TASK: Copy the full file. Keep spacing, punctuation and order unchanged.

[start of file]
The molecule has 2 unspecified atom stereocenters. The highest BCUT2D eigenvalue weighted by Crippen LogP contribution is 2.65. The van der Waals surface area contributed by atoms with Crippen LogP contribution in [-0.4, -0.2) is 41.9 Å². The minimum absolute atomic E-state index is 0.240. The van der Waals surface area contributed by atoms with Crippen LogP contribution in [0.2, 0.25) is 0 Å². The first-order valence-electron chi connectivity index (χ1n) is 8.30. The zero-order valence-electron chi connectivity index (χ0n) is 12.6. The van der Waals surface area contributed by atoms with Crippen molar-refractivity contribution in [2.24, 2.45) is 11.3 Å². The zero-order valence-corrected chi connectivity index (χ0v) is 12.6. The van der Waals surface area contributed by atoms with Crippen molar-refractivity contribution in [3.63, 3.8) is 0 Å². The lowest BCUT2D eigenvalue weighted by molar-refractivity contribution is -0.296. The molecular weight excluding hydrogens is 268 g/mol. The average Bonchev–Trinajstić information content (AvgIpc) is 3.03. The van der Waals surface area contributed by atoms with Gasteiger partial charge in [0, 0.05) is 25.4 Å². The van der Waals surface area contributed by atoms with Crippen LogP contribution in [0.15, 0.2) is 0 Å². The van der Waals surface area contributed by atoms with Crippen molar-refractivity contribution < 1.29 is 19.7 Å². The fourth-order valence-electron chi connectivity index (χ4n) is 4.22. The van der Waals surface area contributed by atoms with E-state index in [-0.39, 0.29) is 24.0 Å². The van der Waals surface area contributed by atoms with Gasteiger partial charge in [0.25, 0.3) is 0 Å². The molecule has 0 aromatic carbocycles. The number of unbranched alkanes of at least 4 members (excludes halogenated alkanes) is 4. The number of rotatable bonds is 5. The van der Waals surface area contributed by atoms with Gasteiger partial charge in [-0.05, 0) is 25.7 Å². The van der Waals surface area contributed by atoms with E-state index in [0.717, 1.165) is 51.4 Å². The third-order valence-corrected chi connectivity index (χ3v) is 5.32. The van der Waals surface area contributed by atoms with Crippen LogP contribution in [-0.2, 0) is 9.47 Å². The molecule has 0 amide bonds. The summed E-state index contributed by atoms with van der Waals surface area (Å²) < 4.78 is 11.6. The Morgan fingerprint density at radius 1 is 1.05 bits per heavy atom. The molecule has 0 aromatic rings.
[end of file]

The molecule has 2 unspecified atom stereocenters. The highest BCUT2D eigenvalue weighted by Crippen LogP contribution is 2.65. The van der Waals surface area contributed by atoms with Crippen LogP contribution in [-0.4, -0.2) is 41.9 Å². The minimum absolute atomic E-state index is 0.240. The van der Waals surface area contributed by atoms with Crippen LogP contribution in [0.2, 0.25) is 0 Å². The first-order valence-electron chi connectivity index (χ1n) is 8.30. The zero-order valence-electron chi connectivity index (χ0n) is 12.6. The van der Waals surface area contributed by atoms with Crippen molar-refractivity contribution in [2.24, 2.45) is 11.3 Å². The zero-order valence-corrected chi connectivity index (χ0v) is 12.6. The van der Waals surface area contributed by atoms with Crippen molar-refractivity contribution in [3.63, 3.8) is 0 Å². The lowest BCUT2D eigenvalue weighted by molar-refractivity contribution is -0.296. The molecular weight excluding hydrogens is 268 g/mol. The average Bonchev–Trinajstić information content (AvgIpc) is 3.03. The van der Waals surface area contributed by atoms with Gasteiger partial charge in [0, 0.05) is 25.4 Å². The van der Waals surface area contributed by atoms with Crippen LogP contribution in [0.15, 0.2) is 0 Å². The van der Waals surface area contributed by atoms with Crippen molar-refractivity contribution < 1.29 is 19.7 Å². The fourth-order valence-electron chi connectivity index (χ4n) is 4.22. The van der Waals surface area contributed by atoms with E-state index in [-0.39, 0.29) is 24.0 Å². The van der Waals surface area contributed by atoms with Gasteiger partial charge in [0.25, 0.3) is 0 Å². The molecule has 0 aromatic carbocycles. The number of unbranched alkanes of at least 4 members (excludes halogenated alkanes) is 4. The number of rotatable bonds is 5. The van der Waals surface area contributed by atoms with Gasteiger partial charge in [-0.05, 0) is 25.7 Å². The van der Waals surface area contributed by atoms with E-state index in [0.717, 1.165) is 51.4 Å². The third-order valence-corrected chi connectivity index (χ3v) is 5.32. The van der Waals surface area contributed by atoms with Crippen LogP contribution in [-0.2, 0) is 9.47 Å². The molecule has 0 amide bonds. The summed E-state index contributed by atoms with van der Waals surface area (Å²) < 4.78 is 11.6. The Morgan fingerprint density at radius 1 is 1.05 bits per heavy atom. The molecule has 0 aromatic rings.